Friday, 19 September 2014

Robert Harris, Pompeii

Robert Harris is best known for Fatherland, a novel about an alternative reality in which Hitler won the war, but he has also written loads of other historical fiction.

I'm sure most people have heard of Pompeii, the Roman city which was devastated and then preserved when Mount Vesuvius erupted in 79 CE. Harris' novel imagines the days leading up to the event with both fictitious and real historical figures.  Pompeii is the first in a trilogy.

Pompeii, Robert Harris, Pompeii, Roman, historical fiction, aqueduct, Marcus Attilius, UK edition, paperback, book review, literature,

The Plot: Marcus Attilius Primus arrives in the Bay of Naples to take charge of the aqueduct that supplies water to 9 towns in the area. A drought and a corrupt millionaire, Ampiliatus, makes Attilius' job all the harder. Will Attilius be able to read the warning signs in time and escape Pompeii before ash and lava engulf him and the town?

Rating: 2/5  
full review under the cut

Pompeii was an international best seller when it was first published, but I'm afraid it wasn't for me.

There were some aspects I enjoyed. The vulgarity, dirt and hustle of the streets of Pompeii is vivid. Harris is very good at creating atmosphere and giving a sense of time and place. The bureaucracy and incompetence of the politicians is entertaining, and feels authentic. There's still so much corruption nowadays it seems completely likely that it was happening throughout history as well.    

It is hard to create suspense in historical fiction, as everybody already knows the ending. To combat this Harris included a mystery about the disappearance of Attilius' predecessor. Unfortunately the who-done-it is pretty obvious, so there's not really a grand reveal. Still, this did add to the tension and the novel maintains a sense of urgency throughout. I was hoping that Attilius would figure out that the volcano was about to blow and get the hell out.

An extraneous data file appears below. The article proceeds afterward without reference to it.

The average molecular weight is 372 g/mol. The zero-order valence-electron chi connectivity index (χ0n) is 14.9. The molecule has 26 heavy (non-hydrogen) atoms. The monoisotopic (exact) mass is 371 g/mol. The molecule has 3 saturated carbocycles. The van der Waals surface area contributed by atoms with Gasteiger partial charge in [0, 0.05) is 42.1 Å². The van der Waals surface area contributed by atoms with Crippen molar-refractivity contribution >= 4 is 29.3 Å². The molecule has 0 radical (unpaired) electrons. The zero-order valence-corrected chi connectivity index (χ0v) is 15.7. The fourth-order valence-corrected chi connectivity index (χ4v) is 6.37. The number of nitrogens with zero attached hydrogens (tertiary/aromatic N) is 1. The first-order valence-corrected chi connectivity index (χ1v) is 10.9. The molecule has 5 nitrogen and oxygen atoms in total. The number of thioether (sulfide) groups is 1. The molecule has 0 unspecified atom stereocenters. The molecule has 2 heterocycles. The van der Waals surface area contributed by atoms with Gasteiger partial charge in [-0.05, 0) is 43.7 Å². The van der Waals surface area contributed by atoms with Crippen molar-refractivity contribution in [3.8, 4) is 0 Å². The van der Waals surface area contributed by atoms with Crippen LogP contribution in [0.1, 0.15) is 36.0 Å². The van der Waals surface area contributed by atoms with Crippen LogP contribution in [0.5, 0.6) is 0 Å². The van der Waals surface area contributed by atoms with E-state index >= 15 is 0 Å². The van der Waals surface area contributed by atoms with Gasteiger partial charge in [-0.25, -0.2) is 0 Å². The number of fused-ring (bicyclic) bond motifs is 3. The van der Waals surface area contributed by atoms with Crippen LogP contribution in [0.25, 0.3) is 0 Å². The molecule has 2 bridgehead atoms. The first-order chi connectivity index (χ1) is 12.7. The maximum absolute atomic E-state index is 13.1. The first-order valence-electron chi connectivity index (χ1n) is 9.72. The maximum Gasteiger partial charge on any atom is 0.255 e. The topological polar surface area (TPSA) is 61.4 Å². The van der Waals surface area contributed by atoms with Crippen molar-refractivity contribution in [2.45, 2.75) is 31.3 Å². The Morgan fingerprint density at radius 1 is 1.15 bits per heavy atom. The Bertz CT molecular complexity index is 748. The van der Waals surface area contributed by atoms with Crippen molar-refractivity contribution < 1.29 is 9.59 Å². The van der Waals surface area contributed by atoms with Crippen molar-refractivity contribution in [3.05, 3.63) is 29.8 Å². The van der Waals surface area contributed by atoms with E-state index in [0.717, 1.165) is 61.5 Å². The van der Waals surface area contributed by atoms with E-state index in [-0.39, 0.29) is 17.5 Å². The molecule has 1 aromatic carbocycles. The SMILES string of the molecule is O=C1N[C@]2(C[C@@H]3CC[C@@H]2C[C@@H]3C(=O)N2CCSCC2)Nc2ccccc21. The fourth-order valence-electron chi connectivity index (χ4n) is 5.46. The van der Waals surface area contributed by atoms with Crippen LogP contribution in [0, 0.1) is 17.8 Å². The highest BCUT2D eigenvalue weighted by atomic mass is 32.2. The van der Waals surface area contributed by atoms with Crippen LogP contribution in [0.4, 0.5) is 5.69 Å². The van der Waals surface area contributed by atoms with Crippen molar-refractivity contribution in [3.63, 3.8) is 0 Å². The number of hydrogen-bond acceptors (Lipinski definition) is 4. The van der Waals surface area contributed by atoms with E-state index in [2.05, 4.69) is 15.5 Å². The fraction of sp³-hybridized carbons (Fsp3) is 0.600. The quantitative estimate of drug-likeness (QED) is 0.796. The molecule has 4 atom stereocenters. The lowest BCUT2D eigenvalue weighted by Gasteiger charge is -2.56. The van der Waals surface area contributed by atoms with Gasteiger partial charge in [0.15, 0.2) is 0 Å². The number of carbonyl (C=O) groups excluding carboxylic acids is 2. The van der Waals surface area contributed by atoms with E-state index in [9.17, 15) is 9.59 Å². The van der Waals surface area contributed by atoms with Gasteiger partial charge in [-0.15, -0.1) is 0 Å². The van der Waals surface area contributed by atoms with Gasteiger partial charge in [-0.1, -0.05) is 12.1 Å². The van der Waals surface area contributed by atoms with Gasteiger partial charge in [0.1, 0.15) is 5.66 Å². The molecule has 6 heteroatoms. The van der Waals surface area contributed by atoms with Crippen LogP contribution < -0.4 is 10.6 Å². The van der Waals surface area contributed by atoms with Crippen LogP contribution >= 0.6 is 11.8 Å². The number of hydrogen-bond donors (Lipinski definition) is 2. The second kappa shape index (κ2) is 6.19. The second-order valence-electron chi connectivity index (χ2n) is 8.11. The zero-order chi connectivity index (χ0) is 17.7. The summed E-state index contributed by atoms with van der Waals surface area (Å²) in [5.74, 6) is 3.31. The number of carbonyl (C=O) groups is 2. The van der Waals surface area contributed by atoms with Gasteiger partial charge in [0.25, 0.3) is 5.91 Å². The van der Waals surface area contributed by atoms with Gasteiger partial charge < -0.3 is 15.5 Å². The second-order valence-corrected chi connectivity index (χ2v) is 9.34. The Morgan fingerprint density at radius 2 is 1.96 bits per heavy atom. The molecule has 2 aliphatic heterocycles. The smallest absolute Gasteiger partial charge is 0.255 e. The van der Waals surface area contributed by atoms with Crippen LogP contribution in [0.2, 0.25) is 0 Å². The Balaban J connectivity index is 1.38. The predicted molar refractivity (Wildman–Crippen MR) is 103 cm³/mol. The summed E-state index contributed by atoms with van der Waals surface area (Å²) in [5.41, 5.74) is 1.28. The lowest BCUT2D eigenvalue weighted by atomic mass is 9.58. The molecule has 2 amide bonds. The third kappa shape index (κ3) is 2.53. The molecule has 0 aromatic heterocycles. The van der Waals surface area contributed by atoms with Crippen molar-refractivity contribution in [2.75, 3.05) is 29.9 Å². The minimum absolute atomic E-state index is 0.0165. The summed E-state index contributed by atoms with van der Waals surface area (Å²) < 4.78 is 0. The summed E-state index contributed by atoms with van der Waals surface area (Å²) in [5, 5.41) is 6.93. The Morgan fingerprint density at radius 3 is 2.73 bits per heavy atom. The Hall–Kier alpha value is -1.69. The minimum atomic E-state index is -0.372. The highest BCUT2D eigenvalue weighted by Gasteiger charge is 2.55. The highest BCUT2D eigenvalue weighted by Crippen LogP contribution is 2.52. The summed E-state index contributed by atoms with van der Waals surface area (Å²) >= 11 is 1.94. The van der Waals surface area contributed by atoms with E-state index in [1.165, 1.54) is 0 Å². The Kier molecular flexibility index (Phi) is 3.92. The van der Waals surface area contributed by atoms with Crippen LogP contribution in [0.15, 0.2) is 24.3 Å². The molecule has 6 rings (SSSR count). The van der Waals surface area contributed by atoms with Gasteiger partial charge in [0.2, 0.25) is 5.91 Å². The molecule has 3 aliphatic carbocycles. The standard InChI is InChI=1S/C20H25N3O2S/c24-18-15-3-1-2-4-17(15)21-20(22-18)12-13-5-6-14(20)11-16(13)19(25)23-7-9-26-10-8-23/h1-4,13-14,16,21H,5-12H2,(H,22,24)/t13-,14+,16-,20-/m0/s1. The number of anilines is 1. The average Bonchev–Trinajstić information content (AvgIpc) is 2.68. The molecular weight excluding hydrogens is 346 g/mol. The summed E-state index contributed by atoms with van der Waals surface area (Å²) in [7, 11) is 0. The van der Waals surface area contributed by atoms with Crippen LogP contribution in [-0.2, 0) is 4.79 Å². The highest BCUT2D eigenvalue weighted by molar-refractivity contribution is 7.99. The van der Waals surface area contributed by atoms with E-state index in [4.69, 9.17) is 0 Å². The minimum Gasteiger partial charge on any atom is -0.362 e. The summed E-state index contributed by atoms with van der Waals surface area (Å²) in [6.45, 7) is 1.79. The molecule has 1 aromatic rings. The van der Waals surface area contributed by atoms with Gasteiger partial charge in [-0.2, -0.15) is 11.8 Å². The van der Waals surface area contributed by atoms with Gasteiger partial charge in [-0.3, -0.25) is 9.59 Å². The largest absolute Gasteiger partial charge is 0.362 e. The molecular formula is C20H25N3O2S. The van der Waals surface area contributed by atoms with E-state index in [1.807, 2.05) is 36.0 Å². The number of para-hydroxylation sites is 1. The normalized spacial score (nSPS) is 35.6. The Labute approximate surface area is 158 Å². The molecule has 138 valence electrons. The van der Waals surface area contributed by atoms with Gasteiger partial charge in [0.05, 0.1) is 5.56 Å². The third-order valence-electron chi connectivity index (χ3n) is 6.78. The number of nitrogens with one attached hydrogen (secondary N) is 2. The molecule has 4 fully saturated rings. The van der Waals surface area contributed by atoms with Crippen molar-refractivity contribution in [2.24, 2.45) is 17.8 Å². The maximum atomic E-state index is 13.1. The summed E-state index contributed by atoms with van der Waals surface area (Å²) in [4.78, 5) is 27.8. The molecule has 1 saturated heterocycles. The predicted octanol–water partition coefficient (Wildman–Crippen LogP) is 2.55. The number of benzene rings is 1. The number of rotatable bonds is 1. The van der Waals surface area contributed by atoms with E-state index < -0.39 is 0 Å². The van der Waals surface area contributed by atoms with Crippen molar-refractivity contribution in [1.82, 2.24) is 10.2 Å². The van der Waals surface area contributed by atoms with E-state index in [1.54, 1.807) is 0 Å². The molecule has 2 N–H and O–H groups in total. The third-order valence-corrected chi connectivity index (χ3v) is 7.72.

Pompeii, Robert Harris, Pompeii, Roman, historical fiction, aqueduct, Marcus Attilius, UK edition, paperback, book review, literature,

Unfortunately, the negatives of Pomepii outweigh the positives.  The love story is formulaic- spirited wealthy girl, who disagrees with her evil fathers, aids the hero and wins his admiration. I could have done without this really, I've read it so many times before. 'Chick-lit' (urgh, horrible term)is criticised for these girl-meets-boys type scenarios, but 'blokey' books and films are even worse. At least in 'chick-lit' or 'chick-flicks' (urgh,urgh) the women are fully developed characters and not just relegated to love interests using tired old tropes about strong but vulnerable women.    

The thing that let Pompeii down for me is there are some very dull parts about engineering and the mechanics of aqueducts. Some people will no doubt find this really interesting, and good for you if it's your passion, but it made me want to skip huge chunks of the book. I can't fault Harris' attention to detail and solid research, but I really couldn't be arsed reading about it. Still, I feel very informed and if I happened to be in a volcano area, I might be able to give you a heads up if it was about to explode.  

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